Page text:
Quarterback Alex Smith is about to become a free agent for the first time in his career, meaning the Chicago Bears may have another potential option when it comes to addressing the position this offseason. Multiple reports say that the Washington Football Team is parting ways with the 16-year veteran, who had two years and nearly $40 million remaining on his contract (team will assume a dead cap hit of $8.6 million following his release).
Initially, Smith was supposed to help alleviate issues under center for Washington. That was until that horrific leg injury in 2018 sidelined him for nearly two years. Smith was called back into action this past season after Kyle Allen got hurt and Dwayne Haskins Jr. struggled. The end result was the team posting a 5-3 record down the stretch, winning their ninth NFC East title in team history, and making their first playoff appearance since 2015. But now, Washington is looking for another fresh start at quarterback, so Smith is expected to be on the market when free agency begins March 17.
But with Smith's age (he'll be 37 in May) and injury history, finding a new team may be easier said than done. He'll also have to consider taking less money, which shouldn't be too much of a problem considering he's already made $189 million during his career, per Spotrac. But Smith still wants to play, and he still has some skills to offer a team that's in the market for a new QB. One team that should consider bringing him in is the Chicago Bears.
It's no secret that the Bears are in need of a quarterback. While there are many other options available to them, Smith could also potentially fill the void, at least in the short term. His veteran experience, his success against the NFC North (8-6 record), and his extremely valuable postseason experience could benefit the Bears. They will have to work out their salary cap situation, but if there's a mutual interest between both sides, then they should find a workable solution. Here are three other reasons why the Bears should consider taking a chance on Smith.
His resume speaks for itself
Smith has a 99-67-1 record as a starter. He's completed 62.6 percent of his career pass attempts for 35,650 yards (6.9 ypa), 199 touchdowns, and 109 interceptions, good for an 86.9 career passer rating. Smith also has 2,604 career rushing yards for an additional 15 touchdowns (4.5 ypc). He's made six playoff appearances (2011, '13, '15, '16, '17, '20), he's won six division championships ('11, '12, '15, '16, '17, '20), he was a member of the 49ers' NFC championship team in '12, he's a three-time Pro Bowler ('13, '16, '17), and he earned the Comeback Player of the Year award in 2020.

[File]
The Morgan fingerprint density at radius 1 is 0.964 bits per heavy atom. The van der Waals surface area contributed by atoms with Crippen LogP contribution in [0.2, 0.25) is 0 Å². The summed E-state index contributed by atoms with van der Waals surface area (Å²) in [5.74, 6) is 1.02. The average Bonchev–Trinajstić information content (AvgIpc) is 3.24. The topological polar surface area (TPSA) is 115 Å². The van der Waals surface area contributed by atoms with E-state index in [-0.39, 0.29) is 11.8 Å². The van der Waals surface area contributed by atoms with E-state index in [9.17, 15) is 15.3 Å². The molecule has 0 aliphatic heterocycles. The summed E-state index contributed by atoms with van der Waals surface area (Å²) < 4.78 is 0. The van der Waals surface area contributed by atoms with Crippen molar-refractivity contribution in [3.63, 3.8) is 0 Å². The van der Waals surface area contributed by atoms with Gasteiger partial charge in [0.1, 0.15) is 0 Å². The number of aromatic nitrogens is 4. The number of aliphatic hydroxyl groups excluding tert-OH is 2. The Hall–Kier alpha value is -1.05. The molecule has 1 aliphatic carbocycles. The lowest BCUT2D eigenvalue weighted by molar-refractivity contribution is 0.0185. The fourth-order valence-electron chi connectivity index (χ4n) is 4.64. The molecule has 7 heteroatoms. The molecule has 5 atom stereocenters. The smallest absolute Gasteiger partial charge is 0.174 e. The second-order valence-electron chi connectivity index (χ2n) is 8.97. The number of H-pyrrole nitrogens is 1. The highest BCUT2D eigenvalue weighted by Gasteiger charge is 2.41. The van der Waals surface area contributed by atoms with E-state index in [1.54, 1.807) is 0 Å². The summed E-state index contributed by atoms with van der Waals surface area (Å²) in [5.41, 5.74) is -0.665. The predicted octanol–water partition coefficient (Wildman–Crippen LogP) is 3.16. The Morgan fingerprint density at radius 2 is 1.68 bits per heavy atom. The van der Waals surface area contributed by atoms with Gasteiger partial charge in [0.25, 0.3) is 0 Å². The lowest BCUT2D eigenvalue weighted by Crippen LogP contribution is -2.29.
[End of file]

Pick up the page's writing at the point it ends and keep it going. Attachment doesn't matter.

His history with Matt Nagy
The Bears' current head coach was Smith's offensive coordinator and quarterbacks coach in K.C. from 2013 to '17. It was during that time that Smith made his Pro Bowl appearances, won three of his six division titles, and made four of his six postseason trips. Under the guidance of both Nagy and Andy Reid, Smith posted a 50-26 record with the Chiefs. There's no doubt that his most successful years were in Kansas City, and joining the Bears would reunite Smith with Nagy. Perhaps that can be the winning formula that the Bears need.
The Bears will benefit in multiple ways
The biggest benefit is that Smith already knows the ins and outs of Nagy's playbook. So Smith should ease into this offense with no issues. He's more mobile than Nick Foles, he's more proven than Mitchell Trubisky, and has much more experience than Tyler Bray, who was teammates with him in Kansas City. Plus, signing him would mean that the Bears could avoid using their 20th overall pick in this year's draft on a QB and use it to fill other needs instead. Smith may not necessarily be a long-term solution, but he could get the Bears through the upcoming season.
— Gabe Salgado is part of the Athlon Contributor Network. He's also written for NBC, Fox, The Sporting News, The Sports Journal, The Undefeated and Complex. He can also be heard on WGN Radio. Follow him on Twitter @GabeSalgado82.
(Top photo by Elijah Walter Griffin Sr./Washington Football Team, courtesy of washingtonfootball.com)